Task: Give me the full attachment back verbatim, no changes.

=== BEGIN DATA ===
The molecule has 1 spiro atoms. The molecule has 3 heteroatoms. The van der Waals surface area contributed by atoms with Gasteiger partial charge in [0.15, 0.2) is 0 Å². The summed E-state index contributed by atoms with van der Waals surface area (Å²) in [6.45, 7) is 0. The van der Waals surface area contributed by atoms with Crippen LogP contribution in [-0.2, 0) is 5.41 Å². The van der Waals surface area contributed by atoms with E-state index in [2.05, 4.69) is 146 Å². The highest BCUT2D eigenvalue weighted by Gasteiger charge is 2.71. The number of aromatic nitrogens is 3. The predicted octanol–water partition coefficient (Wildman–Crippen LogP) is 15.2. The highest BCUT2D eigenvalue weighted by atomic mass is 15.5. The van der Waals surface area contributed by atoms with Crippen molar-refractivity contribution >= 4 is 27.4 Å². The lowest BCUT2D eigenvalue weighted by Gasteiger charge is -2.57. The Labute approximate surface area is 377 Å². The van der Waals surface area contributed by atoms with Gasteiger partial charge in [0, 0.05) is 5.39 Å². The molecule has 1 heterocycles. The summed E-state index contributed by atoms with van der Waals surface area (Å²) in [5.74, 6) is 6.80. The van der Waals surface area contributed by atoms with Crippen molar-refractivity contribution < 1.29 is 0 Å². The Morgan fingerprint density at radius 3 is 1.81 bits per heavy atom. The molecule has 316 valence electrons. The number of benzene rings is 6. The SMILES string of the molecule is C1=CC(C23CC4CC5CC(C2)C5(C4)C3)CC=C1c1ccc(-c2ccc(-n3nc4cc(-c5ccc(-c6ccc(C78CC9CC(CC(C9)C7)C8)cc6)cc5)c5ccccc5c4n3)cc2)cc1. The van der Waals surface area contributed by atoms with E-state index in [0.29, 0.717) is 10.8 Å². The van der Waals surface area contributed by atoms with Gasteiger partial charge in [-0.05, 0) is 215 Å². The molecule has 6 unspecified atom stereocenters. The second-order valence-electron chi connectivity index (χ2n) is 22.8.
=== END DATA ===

The molecule has 1 spiro atoms. The molecule has 3 heteroatoms. The van der Waals surface area contributed by atoms with Gasteiger partial charge in [0.15, 0.2) is 0 Å². The summed E-state index contributed by atoms with van der Waals surface area (Å²) in [6.45, 7) is 0. The van der Waals surface area contributed by atoms with Crippen LogP contribution in [-0.2, 0) is 5.41 Å². The van der Waals surface area contributed by atoms with E-state index in [2.05, 4.69) is 146 Å². The highest BCUT2D eigenvalue weighted by Gasteiger charge is 2.71. The number of aromatic nitrogens is 3. The predicted octanol–water partition coefficient (Wildman–Crippen LogP) is 15.2. The highest BCUT2D eigenvalue weighted by atomic mass is 15.5. The van der Waals surface area contributed by atoms with Crippen molar-refractivity contribution >= 4 is 27.4 Å². The lowest BCUT2D eigenvalue weighted by Gasteiger charge is -2.57. The Labute approximate surface area is 377 Å². The van der Waals surface area contributed by atoms with Gasteiger partial charge in [0, 0.05) is 5.39 Å². The molecule has 1 heterocycles. The summed E-state index contributed by atoms with van der Waals surface area (Å²) in [5.74, 6) is 6.80. The van der Waals surface area contributed by atoms with Crippen molar-refractivity contribution < 1.29 is 0 Å². The Morgan fingerprint density at radius 3 is 1.81 bits per heavy atom. The molecule has 316 valence electrons. The number of benzene rings is 6. The SMILES string of the molecule is C1=CC(C23CC4CC5CC(C2)C5(C4)C3)CC=C1c1ccc(-c2ccc(-n3nc4cc(-c5ccc(-c6ccc(C78CC9CC(CC(C9)C7)C8)cc6)cc5)c5ccccc5c4n3)cc2)cc1. The van der Waals surface area contributed by atoms with E-state index in [0.29, 0.717) is 10.8 Å². The van der Waals surface area contributed by atoms with Gasteiger partial charge in [-0.05, 0) is 215 Å². The molecule has 6 unspecified atom stereocenters. The second-order valence-electron chi connectivity index (χ2n) is 22.8.